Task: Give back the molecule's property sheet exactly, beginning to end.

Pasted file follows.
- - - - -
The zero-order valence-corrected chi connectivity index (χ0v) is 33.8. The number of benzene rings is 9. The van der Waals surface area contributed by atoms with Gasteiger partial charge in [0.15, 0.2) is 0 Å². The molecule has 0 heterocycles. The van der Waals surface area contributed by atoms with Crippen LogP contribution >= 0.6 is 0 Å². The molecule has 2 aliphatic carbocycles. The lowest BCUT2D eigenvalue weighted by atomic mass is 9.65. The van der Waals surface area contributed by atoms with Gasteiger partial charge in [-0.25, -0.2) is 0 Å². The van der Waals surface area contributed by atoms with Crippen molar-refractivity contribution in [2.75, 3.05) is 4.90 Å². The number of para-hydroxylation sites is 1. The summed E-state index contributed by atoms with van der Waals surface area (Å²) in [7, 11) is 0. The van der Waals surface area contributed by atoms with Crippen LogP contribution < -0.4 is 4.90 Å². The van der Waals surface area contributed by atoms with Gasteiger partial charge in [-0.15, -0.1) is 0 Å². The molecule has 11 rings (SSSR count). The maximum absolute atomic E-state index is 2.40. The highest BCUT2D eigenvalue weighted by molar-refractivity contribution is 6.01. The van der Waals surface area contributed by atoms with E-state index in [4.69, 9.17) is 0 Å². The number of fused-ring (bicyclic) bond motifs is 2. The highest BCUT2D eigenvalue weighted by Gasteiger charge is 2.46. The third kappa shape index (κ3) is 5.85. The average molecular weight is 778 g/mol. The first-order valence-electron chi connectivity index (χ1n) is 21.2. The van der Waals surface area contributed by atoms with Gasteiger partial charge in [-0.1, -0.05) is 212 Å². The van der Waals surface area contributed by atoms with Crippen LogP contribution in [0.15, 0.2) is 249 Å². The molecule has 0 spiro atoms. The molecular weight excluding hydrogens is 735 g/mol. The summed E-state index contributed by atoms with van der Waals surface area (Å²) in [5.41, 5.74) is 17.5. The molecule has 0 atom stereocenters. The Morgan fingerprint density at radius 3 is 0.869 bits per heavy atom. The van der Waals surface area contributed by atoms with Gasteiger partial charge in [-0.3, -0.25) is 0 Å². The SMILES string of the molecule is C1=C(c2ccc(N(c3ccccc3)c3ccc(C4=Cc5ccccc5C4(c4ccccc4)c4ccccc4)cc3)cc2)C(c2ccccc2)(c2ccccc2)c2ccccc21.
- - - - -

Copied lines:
The zero-order valence-corrected chi connectivity index (χ0v) is 33.8. The number of benzene rings is 9. The van der Waals surface area contributed by atoms with Gasteiger partial charge in [0.15, 0.2) is 0 Å². The molecule has 0 heterocycles. The van der Waals surface area contributed by atoms with Crippen LogP contribution >= 0.6 is 0 Å². The molecule has 2 aliphatic carbocycles. The lowest BCUT2D eigenvalue weighted by atomic mass is 9.65. The van der Waals surface area contributed by atoms with Gasteiger partial charge in [-0.25, -0.2) is 0 Å². The van der Waals surface area contributed by atoms with Crippen molar-refractivity contribution in [2.75, 3.05) is 4.90 Å². The number of para-hydroxylation sites is 1. The summed E-state index contributed by atoms with van der Waals surface area (Å²) in [7, 11) is 0. The van der Waals surface area contributed by atoms with Crippen LogP contribution < -0.4 is 4.90 Å². The van der Waals surface area contributed by atoms with Gasteiger partial charge in [-0.15, -0.1) is 0 Å². The molecule has 11 rings (SSSR count). The maximum absolute atomic E-state index is 2.40. The highest BCUT2D eigenvalue weighted by molar-refractivity contribution is 6.01. The van der Waals surface area contributed by atoms with E-state index in [4.69, 9.17) is 0 Å². The number of fused-ring (bicyclic) bond motifs is 2. The highest BCUT2D eigenvalue weighted by Gasteiger charge is 2.46. The third kappa shape index (κ3) is 5.85. The average molecular weight is 778 g/mol. The first-order valence-electron chi connectivity index (χ1n) is 21.2. The van der Waals surface area contributed by atoms with Gasteiger partial charge in [-0.1, -0.05) is 212 Å². The van der Waals surface area contributed by atoms with Crippen LogP contribution in [0.15, 0.2) is 249 Å². The molecule has 0 spiro atoms. The molecular weight excluding hydrogens is 735 g/mol. The summed E-state index contributed by atoms with van der Waals surface area (Å²) in [5.41, 5.74) is 17.5. The molecule has 0 atom stereocenters. The Morgan fingerprint density at radius 3 is 0.869 bits per heavy atom. The van der Waals surface area contributed by atoms with Gasteiger partial charge in [-0.3, -0.25) is 0 Å². The SMILES string of the molecule is C1=C(c2ccc(N(c3ccccc3)c3ccc(C4=Cc5ccccc5C4(c4ccccc4)c4ccccc4)cc3)cc2)C(c2ccccc2)(c2ccccc2)c2ccccc21.